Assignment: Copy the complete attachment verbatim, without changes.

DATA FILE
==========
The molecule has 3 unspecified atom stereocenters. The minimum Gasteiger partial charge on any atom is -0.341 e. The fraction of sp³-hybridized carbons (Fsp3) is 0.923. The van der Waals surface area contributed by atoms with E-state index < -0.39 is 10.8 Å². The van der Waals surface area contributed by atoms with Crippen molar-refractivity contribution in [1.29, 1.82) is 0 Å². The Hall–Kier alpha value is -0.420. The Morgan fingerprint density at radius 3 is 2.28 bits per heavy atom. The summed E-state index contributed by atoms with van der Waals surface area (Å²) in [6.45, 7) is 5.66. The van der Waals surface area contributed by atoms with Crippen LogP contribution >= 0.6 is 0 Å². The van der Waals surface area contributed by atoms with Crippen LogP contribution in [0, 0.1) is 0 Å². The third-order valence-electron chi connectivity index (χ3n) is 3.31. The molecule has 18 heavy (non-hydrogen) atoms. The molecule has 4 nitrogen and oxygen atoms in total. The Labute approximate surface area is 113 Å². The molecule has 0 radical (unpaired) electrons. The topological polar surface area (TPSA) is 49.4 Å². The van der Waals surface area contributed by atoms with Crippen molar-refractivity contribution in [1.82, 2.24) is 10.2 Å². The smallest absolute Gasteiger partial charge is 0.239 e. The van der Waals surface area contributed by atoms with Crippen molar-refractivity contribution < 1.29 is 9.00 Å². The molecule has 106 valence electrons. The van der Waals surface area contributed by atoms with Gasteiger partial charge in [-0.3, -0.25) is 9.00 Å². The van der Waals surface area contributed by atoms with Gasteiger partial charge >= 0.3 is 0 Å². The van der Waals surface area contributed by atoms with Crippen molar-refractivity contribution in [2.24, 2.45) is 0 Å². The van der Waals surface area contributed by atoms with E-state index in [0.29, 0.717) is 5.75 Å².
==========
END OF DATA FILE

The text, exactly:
The molecule has 3 unspecified atom stereocenters. The minimum Gasteiger partial charge on any atom is -0.341 e. The fraction of sp³-hybridized carbons (Fsp3) is 0.923. The van der Waals surface area contributed by atoms with E-state index < -0.39 is 10.8 Å². The van der Waals surface area contributed by atoms with Crippen molar-refractivity contribution in [1.29, 1.82) is 0 Å². The Hall–Kier alpha value is -0.420. The Morgan fingerprint density at radius 3 is 2.28 bits per heavy atom. The summed E-state index contributed by atoms with van der Waals surface area (Å²) in [6.45, 7) is 5.66. The van der Waals surface area contributed by atoms with Crippen LogP contribution >= 0.6 is 0 Å². The van der Waals surface area contributed by atoms with Crippen LogP contribution in [0, 0.1) is 0 Å². The third-order valence-electron chi connectivity index (χ3n) is 3.31. The molecule has 18 heavy (non-hydrogen) atoms. The molecule has 4 nitrogen and oxygen atoms in total. The Labute approximate surface area is 113 Å². The molecule has 0 radical (unpaired) electrons. The topological polar surface area (TPSA) is 49.4 Å². The van der Waals surface area contributed by atoms with Crippen molar-refractivity contribution in [1.82, 2.24) is 10.2 Å². The smallest absolute Gasteiger partial charge is 0.239 e. The van der Waals surface area contributed by atoms with Crippen molar-refractivity contribution < 1.29 is 9.00 Å². The molecule has 106 valence electrons. The van der Waals surface area contributed by atoms with Gasteiger partial charge in [-0.3, -0.25) is 9.00 Å². The van der Waals surface area contributed by atoms with Gasteiger partial charge >= 0.3 is 0 Å². The van der Waals surface area contributed by atoms with Crippen molar-refractivity contribution in [2.24, 2.45) is 0 Å². The van der Waals surface area contributed by atoms with E-state index in [0.29, 0.717) is 5.75 Å².